Question: What can a trader do in an exceptionally low-volatility environment?
Answer: Sell a VIX put spread and buy an SPY put.
January 2013 was the cruelest month for options traders who enjoy trading volatility from the long side. As of Jan. 29, 2013, the market had a slow and steady year-to-date gain of more than 6%.The biggest one-day move was the first trading day of the year, Jan. 2. The SPDR S&P 500 ETF (SPY) closed at $146.06, $3.65 higher than the Dec. 31, 2012 close. Since that time the highest one-day move of $1.16 was from Jan. 9 to Jan. 10. The largest intraday move in January has been a similarly anemic $1.27 on Jan. 17.
So how can a volatility trader find an edge in this environment? With a combination of tools — but key is the Volatility Index, or VIX, which is priced off of the time value that is embedded in S&P 500 index (SPX) premiums. Time value is 100% of the premium in out-of-the money options. However, with in-the-money options, time value is the additional amount above the in-the-money portion. For example, SPY Mar 149 calls are trading at $3.02 with SPY at $150.54. That breaks down into: $1.54 is the in-the-money portion of the premium while $1.48 would be the time value. When stock prices rise, the price level of the time value that is embedded in option premiums plummets. There is a greater than 80% negative correlation between SPX (or its close cousin, SPY) and VIX. When the stock market rises, it generally grinds its way up, but when it falls, it usually does so very quickly. January 2013 has been a perfect case in point.
Out-of-the-money calls have a very low level of time value because it takes so long to reach the strike price. Typically they have expired by the time the price level is reached. However, the out-of-the-money puts can reach their strike price in a couple of days. With SPY trading at $150.54, the SPY Mar 146 puts are offered at $0.98 while the equidistant out-of-the-money SPY Mar 147 calls are priced at $0.31, less than one-third the value of the puts.
Our January time period is a great example of how to understand and utilize VIX. On Jan. 18, the VIX traded as low as 12.29, and at the end of January it was at a little higher at 13.97. This is dramatically lower than as recently as August 2011 when the VIX traded at 48.0. (See “Leveraging the VIX to spot trend changes,” page 24.) The best way to trade the VIX is to trade the options based on VIX futures or the futures themselves. In late January, the February VIX futures were trading at 14.60, March at 15.35, April at 16.15, May at 16.85, June at 17.50 and July at 18.15. Volatility, unlike price direction, always has a reversion to the norm. That is why the futures prices are consistently higher the further out on the calendar. With the VIX at rock bottom, it makes sense that expectations are that the VIX will rise. On Jan. 18 the VIX closed at 12.46 with SPY closing at $148.33. On Jan. 30 with SPY trading more than two points higher, the VIX was trading at 13.88. The VIX, it appears, was oversold.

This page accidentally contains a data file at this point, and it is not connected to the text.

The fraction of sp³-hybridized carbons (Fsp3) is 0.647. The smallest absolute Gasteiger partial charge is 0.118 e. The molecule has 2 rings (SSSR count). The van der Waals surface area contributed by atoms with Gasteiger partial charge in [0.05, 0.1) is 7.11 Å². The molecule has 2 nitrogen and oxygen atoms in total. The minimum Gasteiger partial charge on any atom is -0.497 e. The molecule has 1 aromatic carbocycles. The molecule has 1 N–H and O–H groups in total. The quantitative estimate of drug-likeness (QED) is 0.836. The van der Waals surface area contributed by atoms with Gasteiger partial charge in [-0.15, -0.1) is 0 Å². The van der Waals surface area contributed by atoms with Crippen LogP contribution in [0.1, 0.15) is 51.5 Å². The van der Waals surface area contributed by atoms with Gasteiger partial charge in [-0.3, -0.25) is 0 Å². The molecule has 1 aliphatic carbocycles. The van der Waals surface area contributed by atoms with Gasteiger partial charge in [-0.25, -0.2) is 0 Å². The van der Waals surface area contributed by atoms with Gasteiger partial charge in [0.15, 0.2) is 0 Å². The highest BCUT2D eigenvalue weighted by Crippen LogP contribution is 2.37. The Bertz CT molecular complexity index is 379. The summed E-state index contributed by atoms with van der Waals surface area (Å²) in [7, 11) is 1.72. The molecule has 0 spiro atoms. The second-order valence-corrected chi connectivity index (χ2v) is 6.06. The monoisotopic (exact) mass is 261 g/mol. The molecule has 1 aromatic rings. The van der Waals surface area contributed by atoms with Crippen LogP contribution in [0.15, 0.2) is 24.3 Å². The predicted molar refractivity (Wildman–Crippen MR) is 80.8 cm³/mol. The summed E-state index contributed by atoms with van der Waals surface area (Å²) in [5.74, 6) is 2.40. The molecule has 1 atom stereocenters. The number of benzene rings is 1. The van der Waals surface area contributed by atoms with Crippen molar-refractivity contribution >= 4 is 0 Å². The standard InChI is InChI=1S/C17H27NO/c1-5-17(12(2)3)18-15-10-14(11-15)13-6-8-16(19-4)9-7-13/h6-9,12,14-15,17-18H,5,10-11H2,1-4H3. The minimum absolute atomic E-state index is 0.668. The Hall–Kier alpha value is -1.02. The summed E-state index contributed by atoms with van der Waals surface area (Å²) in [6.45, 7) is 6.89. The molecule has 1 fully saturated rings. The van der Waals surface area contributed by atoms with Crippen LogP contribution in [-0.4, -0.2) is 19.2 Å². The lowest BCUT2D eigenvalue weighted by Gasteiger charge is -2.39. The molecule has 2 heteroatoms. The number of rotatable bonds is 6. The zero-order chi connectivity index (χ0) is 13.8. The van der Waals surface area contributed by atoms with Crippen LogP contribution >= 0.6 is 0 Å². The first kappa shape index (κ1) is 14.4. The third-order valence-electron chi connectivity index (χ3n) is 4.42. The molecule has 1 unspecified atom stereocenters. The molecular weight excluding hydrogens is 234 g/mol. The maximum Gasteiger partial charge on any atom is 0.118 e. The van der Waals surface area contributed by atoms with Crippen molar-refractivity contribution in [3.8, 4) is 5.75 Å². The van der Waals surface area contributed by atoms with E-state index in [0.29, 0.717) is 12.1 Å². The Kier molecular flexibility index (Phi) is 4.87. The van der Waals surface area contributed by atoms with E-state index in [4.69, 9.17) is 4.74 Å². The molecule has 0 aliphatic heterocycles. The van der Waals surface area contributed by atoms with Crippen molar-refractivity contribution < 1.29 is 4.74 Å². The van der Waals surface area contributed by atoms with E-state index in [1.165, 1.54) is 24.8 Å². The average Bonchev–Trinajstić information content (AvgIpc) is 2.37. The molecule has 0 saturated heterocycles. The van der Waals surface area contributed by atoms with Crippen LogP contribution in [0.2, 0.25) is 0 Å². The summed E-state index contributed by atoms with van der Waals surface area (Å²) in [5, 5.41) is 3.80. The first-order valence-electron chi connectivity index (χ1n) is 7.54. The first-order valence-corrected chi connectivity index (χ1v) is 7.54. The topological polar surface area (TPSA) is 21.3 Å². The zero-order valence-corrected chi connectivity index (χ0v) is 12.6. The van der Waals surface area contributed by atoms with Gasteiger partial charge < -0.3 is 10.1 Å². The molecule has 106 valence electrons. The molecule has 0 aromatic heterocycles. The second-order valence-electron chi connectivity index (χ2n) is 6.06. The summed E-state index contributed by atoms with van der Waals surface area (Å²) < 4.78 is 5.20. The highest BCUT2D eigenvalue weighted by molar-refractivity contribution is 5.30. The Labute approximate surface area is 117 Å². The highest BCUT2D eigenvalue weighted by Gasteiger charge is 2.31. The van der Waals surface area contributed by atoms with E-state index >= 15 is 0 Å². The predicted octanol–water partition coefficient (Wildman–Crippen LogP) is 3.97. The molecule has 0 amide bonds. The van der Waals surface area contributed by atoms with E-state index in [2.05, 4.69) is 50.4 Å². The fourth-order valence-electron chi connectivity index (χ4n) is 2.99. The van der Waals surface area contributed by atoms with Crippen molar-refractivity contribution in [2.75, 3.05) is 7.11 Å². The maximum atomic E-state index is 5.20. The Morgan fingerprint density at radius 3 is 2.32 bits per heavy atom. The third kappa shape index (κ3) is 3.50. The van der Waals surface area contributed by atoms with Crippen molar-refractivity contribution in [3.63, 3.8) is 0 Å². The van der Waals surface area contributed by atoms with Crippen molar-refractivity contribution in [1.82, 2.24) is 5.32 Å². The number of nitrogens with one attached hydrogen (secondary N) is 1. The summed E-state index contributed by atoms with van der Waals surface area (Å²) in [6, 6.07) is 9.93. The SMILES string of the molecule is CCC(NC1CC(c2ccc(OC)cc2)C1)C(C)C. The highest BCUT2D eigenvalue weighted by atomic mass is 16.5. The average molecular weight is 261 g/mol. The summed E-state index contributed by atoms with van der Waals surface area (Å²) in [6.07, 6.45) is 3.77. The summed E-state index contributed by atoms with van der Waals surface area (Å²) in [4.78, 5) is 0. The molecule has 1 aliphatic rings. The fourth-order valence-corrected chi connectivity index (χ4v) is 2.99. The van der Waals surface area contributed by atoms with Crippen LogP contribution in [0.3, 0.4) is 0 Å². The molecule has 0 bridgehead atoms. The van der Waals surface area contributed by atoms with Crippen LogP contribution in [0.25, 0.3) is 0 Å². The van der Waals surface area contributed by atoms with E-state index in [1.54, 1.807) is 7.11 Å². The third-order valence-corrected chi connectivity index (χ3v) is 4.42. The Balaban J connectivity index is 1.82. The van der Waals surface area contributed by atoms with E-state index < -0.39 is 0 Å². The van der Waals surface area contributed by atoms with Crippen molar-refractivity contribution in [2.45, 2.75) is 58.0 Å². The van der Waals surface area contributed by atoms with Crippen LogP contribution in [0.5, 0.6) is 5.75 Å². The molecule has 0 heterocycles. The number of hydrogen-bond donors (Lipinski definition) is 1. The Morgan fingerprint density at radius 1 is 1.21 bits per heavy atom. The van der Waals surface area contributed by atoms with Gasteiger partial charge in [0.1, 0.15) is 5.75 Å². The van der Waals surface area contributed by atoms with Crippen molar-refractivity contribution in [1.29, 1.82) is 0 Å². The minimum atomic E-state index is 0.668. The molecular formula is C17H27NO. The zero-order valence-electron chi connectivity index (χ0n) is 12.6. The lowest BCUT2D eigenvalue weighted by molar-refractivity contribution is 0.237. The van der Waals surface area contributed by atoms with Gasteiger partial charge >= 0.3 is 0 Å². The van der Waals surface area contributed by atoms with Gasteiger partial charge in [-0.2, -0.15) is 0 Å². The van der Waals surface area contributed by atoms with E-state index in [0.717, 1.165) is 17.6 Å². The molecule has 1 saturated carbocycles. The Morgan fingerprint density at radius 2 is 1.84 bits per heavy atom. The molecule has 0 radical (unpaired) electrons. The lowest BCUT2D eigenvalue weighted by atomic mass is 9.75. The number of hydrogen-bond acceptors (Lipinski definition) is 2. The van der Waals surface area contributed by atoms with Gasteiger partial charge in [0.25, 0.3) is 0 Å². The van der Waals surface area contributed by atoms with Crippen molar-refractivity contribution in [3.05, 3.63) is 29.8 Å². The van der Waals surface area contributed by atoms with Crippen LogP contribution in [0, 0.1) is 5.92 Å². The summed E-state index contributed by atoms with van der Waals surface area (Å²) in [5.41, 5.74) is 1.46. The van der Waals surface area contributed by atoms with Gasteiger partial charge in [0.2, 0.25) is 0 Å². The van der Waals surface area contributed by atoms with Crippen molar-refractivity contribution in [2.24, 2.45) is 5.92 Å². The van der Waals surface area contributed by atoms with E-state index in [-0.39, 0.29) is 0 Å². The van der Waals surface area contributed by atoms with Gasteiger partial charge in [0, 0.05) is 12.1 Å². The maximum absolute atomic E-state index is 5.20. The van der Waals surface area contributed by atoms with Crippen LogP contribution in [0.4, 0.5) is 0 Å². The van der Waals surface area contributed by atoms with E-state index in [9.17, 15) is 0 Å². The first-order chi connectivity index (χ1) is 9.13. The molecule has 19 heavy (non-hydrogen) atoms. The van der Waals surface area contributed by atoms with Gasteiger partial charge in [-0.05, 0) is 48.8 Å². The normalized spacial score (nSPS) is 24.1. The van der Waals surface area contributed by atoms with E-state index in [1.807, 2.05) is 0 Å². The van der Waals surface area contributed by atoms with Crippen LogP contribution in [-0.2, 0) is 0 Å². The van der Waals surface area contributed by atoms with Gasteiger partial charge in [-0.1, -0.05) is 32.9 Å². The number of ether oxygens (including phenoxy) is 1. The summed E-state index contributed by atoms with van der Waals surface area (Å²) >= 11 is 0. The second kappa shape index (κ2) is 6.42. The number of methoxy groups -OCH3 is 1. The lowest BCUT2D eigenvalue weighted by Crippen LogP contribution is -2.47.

If you believe the VIX has bottomed, a sound strategy would be to sell the VIX Mar 15 puts at 1.35 and buy the VIX Mar 13 puts at 0.35 for a credit of 1.00. The futures price and the index converge the closer it gets to the settlement date. You also could purchase the SPY Mar 144 puts at $1.03. If the VIX Mar futures close above 15.00, the vertical put spread will expire worthless. The 1.00 will wipe out all but $0.03 of the SPY put purchase. Anything below $143.97 in the SPY will be pure profit. A 5% down move would place the SPY at $143.02, for a profit of $0.95. The worst that could happen is that the Mar VIX futures settle at 13.00 or lower. That, in addition to the SPY Mar 144 put at $1.03, would result in a loss of 2.03.
If you have a large long-only portfolio, this strategy would be well worth the risk. You also have the wind at your back if you approach it from a purely trading standpoint: If the VIX were at 21, this strategy would not make sense. Another way to view the trade is to look at it before expiration. If that 5% down move happened within the next two weeks, the vertical put spread would not be worthless but it probably would be worth only $0.15, while the Mar 144 put could easily be worth $5.00 with the sharp rise in time value that would take place with such a drop in the market.
Dan Keegan is an instructor with the Chicago School of Trading. Reach him at firstname.lastname@example.org.